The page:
There’s been a recent push among the hospital sector to argue that Medicare Advantage is shortchanging them, leading some hospitals to engage in serious hardball tactics including terminating Medicare Advantage patients in an effort to force higher reimbursement rates from employer insurance plans. In particular, a narrative has been gaining steam in Washington, DC, and elsewhere that Medicare Advantage—the private insurance alternative to traditional fee-for-service Medicare that is now used by a majority of seniors— shortchanges rural hospitals.

Naturally, this narrative has caused Medicare Advantage reimbursement rates to hospital systems to become a big focus of concern for Republicans, whose base looks increasingly rural, older, and working class (think of a lot of Eastern Washington voters, less King County). There’s just one problem: A new(ish) study says it just isn’t so.

In November, the study was published with little fanfare or promotion in the American Journal of Managed Care. It indicates that Medicare Advantage is actually good for rural hospitals—probably including those in Eastern Washington.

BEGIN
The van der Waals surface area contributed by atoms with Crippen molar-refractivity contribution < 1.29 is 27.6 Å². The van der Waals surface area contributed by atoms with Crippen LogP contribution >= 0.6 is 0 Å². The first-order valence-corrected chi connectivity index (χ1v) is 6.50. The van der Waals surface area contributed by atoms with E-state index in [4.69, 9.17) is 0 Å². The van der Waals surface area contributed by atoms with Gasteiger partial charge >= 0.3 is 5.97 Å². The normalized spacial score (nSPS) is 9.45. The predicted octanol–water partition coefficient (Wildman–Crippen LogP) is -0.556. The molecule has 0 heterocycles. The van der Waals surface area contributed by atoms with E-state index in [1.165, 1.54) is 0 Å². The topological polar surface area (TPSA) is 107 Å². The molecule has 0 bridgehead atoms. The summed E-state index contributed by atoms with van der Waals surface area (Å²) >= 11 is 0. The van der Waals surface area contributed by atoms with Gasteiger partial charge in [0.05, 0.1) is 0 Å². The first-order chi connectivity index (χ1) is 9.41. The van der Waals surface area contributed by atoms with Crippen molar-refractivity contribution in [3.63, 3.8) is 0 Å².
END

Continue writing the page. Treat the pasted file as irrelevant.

According to the authors, rural hospital Medicare Advantage penetration grew from 6.5 percent in 2008 to 20.6 percent in 2019. However, the authors found that contrary to what you would think for a set-up alleged to be “short-changing” hospitals, the more penetration, the more financial stability the rural hospital encountered. In addition, for each 1 percent increase in penetration, a 4 percent reduction in risk of closure for rural hospitals was exhibited.

The authors concluded “Our findings counter the notion that Medicare Advantage plans financially hurt rural hospitals because they pay less generously than traditional Medicare.”

The study is important for Eastern Washington, especially, although it does not appear that hospitals in Washington State were specifically assessed as part of the research. (Hospitals in California, Connecticut, Florida, Georgia, Kansas, Maryland, Massachusetts, Michigan, Nevada, New Jersey, New York, Tennessee, West Virginia and Wisconsin were included).

As far back as 2008, Rep. Cathy McMorris-Rodgers was pointing to eighteen Critical Access Hospitals in Eastern Washington that were of vital importance to rural communities, and expressing concerns about reimbursement rates to those hospitals. Despite the fact that the study did not assess Washington rural hospitals, McMorris-Rodgers will likely be heartened to learn of its results. 

[Image credit]